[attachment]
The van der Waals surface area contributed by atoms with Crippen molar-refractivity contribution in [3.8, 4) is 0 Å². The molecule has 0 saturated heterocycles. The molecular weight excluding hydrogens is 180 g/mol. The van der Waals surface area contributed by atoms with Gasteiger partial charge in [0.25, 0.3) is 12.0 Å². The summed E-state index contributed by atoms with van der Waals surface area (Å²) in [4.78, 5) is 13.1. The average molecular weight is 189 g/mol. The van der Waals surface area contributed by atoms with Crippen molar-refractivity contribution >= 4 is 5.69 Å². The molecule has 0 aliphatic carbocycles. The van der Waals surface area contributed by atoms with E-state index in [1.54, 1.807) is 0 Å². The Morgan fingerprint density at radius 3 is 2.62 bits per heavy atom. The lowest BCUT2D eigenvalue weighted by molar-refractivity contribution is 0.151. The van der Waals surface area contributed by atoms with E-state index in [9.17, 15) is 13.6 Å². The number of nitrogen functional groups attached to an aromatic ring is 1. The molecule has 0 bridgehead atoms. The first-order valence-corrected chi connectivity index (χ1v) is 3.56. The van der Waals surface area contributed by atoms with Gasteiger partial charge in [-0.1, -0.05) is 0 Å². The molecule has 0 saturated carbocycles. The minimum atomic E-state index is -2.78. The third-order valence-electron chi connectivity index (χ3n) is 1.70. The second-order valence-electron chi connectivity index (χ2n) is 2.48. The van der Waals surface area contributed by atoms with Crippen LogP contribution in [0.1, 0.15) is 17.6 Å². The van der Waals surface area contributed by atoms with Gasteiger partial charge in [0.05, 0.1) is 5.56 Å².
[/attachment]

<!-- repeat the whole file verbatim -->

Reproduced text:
The van der Waals surface area contributed by atoms with Crippen molar-refractivity contribution in [3.8, 4) is 0 Å². The molecule has 0 saturated heterocycles. The molecular weight excluding hydrogens is 180 g/mol. The van der Waals surface area contributed by atoms with Gasteiger partial charge in [0.25, 0.3) is 12.0 Å². The summed E-state index contributed by atoms with van der Waals surface area (Å²) in [4.78, 5) is 13.1. The average molecular weight is 189 g/mol. The van der Waals surface area contributed by atoms with Crippen molar-refractivity contribution >= 4 is 5.69 Å². The molecule has 0 aliphatic carbocycles. The van der Waals surface area contributed by atoms with E-state index in [1.54, 1.807) is 0 Å². The Morgan fingerprint density at radius 3 is 2.62 bits per heavy atom. The lowest BCUT2D eigenvalue weighted by molar-refractivity contribution is 0.151. The van der Waals surface area contributed by atoms with E-state index in [9.17, 15) is 13.6 Å². The number of nitrogen functional groups attached to an aromatic ring is 1. The molecule has 0 bridgehead atoms. The first-order valence-corrected chi connectivity index (χ1v) is 3.56. The van der Waals surface area contributed by atoms with Gasteiger partial charge in [-0.1, -0.05) is 0 Å². The molecule has 0 saturated carbocycles. The minimum atomic E-state index is -2.78. The third-order valence-electron chi connectivity index (χ3n) is 1.70. The second-order valence-electron chi connectivity index (χ2n) is 2.48. The van der Waals surface area contributed by atoms with Crippen LogP contribution in [0.1, 0.15) is 17.6 Å². The van der Waals surface area contributed by atoms with Gasteiger partial charge in [0.05, 0.1) is 5.56 Å².